In which London’s Aurora Orchestra head for the open prairies of America, sampling folk and pop song in between modern classical music from John Adams, Charles Ives and Aaron Copland. The folk and pop arrangements are done by Nico Muhly.
What’s the music like?
Very accessible. There are folk tunes arranged by Nico Muhly, who has worked with US bands like Grizzly Bear in the past, as well as establishing himself as a talented composer blending a love of old church music with a tuneful modern style, and the orchestra’s viola player Max Baillie,
The classical pieces are nicely contrasted – from the hectic Chamber Symphony by Adams to the luminous Appalachian Spring, Copland’s ballet. This features American folk tunes in fresh, open-air orchestral scoring, peaking with an arrangement of the song Simple Gifts.
Added to these we have a piece by Ives, The Housatonic at Stockbridge, taken from his Three Places In New England. Ives is incredibly difficult to describe, as he operates with so many different orchestral styles, but there are always tunes – and the slow beginning to this piece brings a tear to the eye.
Does it all work?
By and large, yes. The performances are excellent, expertly marshalled by Nicholas Collon, and are closely recorded to get the intimacy of the Copland in particular. The Adams is brisk and punchy – a good listen while running, no doubt! – and has bags of rhythmic interest. The Ives is unlike anything else, though, packing into its short duration a lifetime’s worth of feeling.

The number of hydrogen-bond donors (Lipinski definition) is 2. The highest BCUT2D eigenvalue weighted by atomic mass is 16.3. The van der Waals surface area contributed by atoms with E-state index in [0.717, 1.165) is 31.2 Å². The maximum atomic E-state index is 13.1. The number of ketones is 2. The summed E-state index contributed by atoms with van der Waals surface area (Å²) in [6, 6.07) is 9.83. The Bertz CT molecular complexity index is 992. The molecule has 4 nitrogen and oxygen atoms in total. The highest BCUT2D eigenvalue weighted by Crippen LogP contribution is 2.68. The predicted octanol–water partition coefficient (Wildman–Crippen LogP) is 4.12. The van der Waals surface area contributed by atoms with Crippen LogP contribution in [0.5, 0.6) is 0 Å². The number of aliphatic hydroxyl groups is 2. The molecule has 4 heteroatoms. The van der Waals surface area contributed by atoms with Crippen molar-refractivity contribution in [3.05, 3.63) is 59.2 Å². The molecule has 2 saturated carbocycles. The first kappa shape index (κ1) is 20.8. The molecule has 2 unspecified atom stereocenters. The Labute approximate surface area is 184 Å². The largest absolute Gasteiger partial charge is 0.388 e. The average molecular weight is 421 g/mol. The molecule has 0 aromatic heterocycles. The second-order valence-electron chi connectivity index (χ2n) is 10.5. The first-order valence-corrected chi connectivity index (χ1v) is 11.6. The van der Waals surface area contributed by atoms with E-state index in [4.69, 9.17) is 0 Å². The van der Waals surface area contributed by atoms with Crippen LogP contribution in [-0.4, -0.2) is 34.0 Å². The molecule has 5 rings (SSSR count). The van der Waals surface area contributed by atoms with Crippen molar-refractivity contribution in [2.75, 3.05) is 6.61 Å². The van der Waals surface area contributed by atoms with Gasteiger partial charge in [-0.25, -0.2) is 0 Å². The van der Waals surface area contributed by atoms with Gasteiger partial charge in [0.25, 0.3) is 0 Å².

Sam Amidon and Dawn Landes sings the folksongs well but I found Nico Muhly’s orchestrations had too much going on – in part a deliberate tactic from the composer – but the ear was often distracted from the tunes themselves. The subjects are a bit macabre, too – especially The Brown Girl, with its dark tales of death and divorce.
Is it recommended?
Yes, overall. The Aurora Orchestra do these sort of themed presentations very well, and as a starting point for modern American music this can be either self-contained or open out into further exploration of the composers on the disc.
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